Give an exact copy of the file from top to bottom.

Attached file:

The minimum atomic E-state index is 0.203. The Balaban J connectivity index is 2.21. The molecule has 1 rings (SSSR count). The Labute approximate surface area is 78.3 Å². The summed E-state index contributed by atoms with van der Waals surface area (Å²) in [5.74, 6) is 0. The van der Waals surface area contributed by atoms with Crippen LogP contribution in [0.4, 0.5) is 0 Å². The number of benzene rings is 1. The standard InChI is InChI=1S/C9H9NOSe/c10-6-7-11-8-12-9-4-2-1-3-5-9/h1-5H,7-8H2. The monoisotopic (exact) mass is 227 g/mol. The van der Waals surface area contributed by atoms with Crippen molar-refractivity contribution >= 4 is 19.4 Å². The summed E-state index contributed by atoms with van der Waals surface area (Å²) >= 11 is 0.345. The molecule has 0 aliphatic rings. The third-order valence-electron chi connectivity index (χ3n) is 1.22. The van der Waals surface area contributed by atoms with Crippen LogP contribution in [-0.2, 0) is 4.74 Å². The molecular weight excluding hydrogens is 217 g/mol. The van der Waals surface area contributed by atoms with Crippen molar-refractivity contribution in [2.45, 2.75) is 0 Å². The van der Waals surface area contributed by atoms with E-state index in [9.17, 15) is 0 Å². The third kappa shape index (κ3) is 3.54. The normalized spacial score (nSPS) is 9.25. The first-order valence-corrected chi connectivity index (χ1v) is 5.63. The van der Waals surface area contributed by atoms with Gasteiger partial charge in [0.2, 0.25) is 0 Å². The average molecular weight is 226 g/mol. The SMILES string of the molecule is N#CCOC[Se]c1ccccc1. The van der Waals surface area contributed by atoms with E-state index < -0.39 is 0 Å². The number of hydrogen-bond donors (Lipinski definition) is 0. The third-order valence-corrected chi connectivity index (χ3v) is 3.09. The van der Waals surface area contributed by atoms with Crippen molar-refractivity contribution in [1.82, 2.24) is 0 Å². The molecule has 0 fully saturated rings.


The minimum atomic E-state index is 0.203. The Balaban J connectivity index is 2.21. The molecule has 1 rings (SSSR count). The Labute approximate surface area is 78.3 Å². The summed E-state index contributed by atoms with van der Waals surface area (Å²) in [5.74, 6) is 0. The van der Waals surface area contributed by atoms with Crippen LogP contribution in [0.4, 0.5) is 0 Å². The number of benzene rings is 1. The standard InChI is InChI=1S/C9H9NOSe/c10-6-7-11-8-12-9-4-2-1-3-5-9/h1-5H,7-8H2. The monoisotopic (exact) mass is 227 g/mol. The van der Waals surface area contributed by atoms with Crippen molar-refractivity contribution >= 4 is 19.4 Å². The summed E-state index contributed by atoms with van der Waals surface area (Å²) >= 11 is 0.345. The molecule has 0 aliphatic rings. The third-order valence-electron chi connectivity index (χ3n) is 1.22. The van der Waals surface area contributed by atoms with Crippen LogP contribution in [-0.2, 0) is 4.74 Å². The molecular weight excluding hydrogens is 217 g/mol. The van der Waals surface area contributed by atoms with Crippen molar-refractivity contribution in [2.45, 2.75) is 0 Å². The van der Waals surface area contributed by atoms with E-state index in [9.17, 15) is 0 Å². The third kappa shape index (κ3) is 3.54. The normalized spacial score (nSPS) is 9.25. The first-order valence-corrected chi connectivity index (χ1v) is 5.63. The van der Waals surface area contributed by atoms with Gasteiger partial charge in [0.2, 0.25) is 0 Å². The average molecular weight is 226 g/mol. The SMILES string of the molecule is N#CCOC[Se]c1ccccc1. The van der Waals surface area contributed by atoms with E-state index < -0.39 is 0 Å². The number of hydrogen-bond donors (Lipinski definition) is 0. The third-order valence-corrected chi connectivity index (χ3v) is 3.09. The van der Waals surface area contributed by atoms with Crippen molar-refractivity contribution in [1.82, 2.24) is 0 Å². The molecule has 0 fully saturated rings.